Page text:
IBM Insight: IBM Audits – lessons to be learnt from Cimino v IBM (the IRS court case)


ibm audit court case

The allegations in this on-going court case highlight key IBM audit risks and pitfalls. We summarize these and suggest how to overcome them.

At ITAA we have supported countless customers in achieving the optimal result from an IBM audit. Proactively managing the audit process has many benefits, but the most important one by far is to mitigate license compliance risk as well as the corresponding financial exposure. Some IBM customers may find it difficult to take the worst-case compliance scenarios seriously. Can our compliance risk truly exceed $100 million if our annual Subscription and Support (S&S) fees are barely over $3 million? At ITAA we routinely see IBM customers who deal with such risks during an audit. However, until this court case, providing examples of worst-case outcomes from an IBM audit has been challenging for two reasons:

  • Our clients understandably do not wish for their IBM audit experiences to be shared with the world – even when a great result is achieved (we routinely help to mitigate 90%+ of risk, in some cases up to 100%).
  • The worst-case scenario does not materialize, of course, in any audits where we provide support

Each IBM customer develops their own strategy in dealing with audits with varying levels of success. The worst-case outcomes usually occur when the IBM customer fundamentally misunderstands the audit process as well as the incentives for the stakeholders involved. It is rare that IBM audits end in court proceedings, however, a court case involving IBM, a whistleblower (Cimino) and the IRS makes allegations which paint a vivid picture of how an IBM audit process can unfold and the dynamics of any subsequent settlement negotiations. Details of this court case are publicly available, so you can reference it if your senior management need convincing about the necessity of managing IBM license compliance. Also, the case provides many useful lessons on dos and don’ts regarding IBM audits, of which we’ll list a few below. But first let’s summarize what allegedly happened:

(For the avoidance of doubt – ITAA was not involved in this audit in any way)

How an IBM audit led to a court case

In 2012 Deloitte performed an IBM license compliance audit at the Internal Revenue Service (IRS), otherwise known as the US tax authorities. After completion of the audit, IBM and the IRS agreed to a new enterprise license agreement (ELA) of $265 million. In 2013 a whistleblower who formerly worked at IBM decided to sue IBM on behalf of the US government (which is a right every US citizen has). He alleged that the audit findings were fabricated and that they were used to coerce the IRS into buying the new ELA. Following a period of investigation, the IRS decided not to join the whistleblower in progressing this court case. In 2019 the US District Court of Columbia dismissed the complaint. However, following an appeal, this decision has now been partly overturned allowing some of the original claims to proceed.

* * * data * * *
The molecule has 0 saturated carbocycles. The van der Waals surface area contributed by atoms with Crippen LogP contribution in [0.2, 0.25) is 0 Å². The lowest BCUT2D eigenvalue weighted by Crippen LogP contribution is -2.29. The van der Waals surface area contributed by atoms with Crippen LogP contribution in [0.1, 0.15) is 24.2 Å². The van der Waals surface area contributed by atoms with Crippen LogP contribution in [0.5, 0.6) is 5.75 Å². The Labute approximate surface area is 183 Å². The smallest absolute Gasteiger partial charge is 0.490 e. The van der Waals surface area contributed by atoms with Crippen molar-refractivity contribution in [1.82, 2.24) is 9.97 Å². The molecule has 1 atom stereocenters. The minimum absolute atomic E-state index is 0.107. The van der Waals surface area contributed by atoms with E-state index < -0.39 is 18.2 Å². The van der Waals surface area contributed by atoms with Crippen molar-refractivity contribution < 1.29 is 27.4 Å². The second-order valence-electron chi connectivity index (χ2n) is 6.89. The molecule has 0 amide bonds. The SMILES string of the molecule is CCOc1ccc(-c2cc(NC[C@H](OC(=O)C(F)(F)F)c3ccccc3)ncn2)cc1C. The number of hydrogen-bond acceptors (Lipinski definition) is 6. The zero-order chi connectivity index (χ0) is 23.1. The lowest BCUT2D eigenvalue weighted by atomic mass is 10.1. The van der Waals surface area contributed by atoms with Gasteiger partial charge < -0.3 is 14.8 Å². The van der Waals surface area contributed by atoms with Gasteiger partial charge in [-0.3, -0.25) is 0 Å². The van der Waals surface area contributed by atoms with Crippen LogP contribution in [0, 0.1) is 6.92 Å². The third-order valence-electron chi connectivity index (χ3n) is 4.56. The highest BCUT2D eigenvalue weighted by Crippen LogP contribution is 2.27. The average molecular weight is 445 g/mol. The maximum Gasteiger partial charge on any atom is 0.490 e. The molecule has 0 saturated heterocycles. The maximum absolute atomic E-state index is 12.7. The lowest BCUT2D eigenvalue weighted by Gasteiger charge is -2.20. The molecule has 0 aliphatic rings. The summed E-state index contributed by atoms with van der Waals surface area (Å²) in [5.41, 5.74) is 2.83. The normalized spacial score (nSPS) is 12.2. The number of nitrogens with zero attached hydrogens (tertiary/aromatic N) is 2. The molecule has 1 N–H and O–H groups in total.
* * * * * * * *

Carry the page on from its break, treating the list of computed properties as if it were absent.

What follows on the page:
Given the recent events we felt it timely to examine this case in more detail.  To be clear, we are software license consultants, not lawyers, and it is not our place to speculate or comment on the legal merits of the claims.  Our main interest is the insight the allegations provide into the dynamics of the IBM audit process. The whistleblower (referred to as “Relator” in the quotations below) submitted many pieces of evidence, including copies of internal IBM e-mails, revealing details of what allegedly happened behind the scenes. We have selected a few notable statements to highlight below and have added our perspective to each one.  The quotations are taken directly from the 2019 court decision document but we have chosen to omit names of people whilst the case is still being considered:

An isolated incident?

“According to Relator, the IRS renewed the software license under the threat of a $91 million penalty, which was supported by the false audit findings. After a multi-year investigation, the United States declined to intervene. Relator nevertheless elected to prosecute the action.” (Case 1:13-cv-00907-APM Document 56 Filed 09/30/19 Page 1 of 19)

As we mentioned earlier, it is rare that IBM audits lead to court proceedings and, were it not for the IBM whistleblower, it is likely the alleged events in this case would never have been brought to light. However, a lack of examples in the public domain does not make this an isolated incident. The IRS’s experience of the IBM audit process, as presented in this case, is not dissimilar to the experiences of IBM customers we have worked with.

An audit trigger?

“The IRS was not using all of the products it had purchased from IBM, see id. ¶ 12, and it had begun migrating away from some IBM products to open-source software, see id. ¶ 54. The IRS nevertheless would need to continue using some of IBM’s software for the upcoming tax season, see id. ¶ 70, so it intended to negotiate an extension only for the software that it actually needed, id. ¶¶ 54–56. Relator alleges that “IBM stood to lose significant revenue if the IRS stopped purchasing the software” in the Initial License, a potential outcome which prompted IBM to formulate a plan to pressure the IRS into a new, long-term deal. Id. ¶¶ 57–59.” (Case 1:13-cv-00907-APM Document 56 Filed 09/30/19 Pages 2-3 of 19)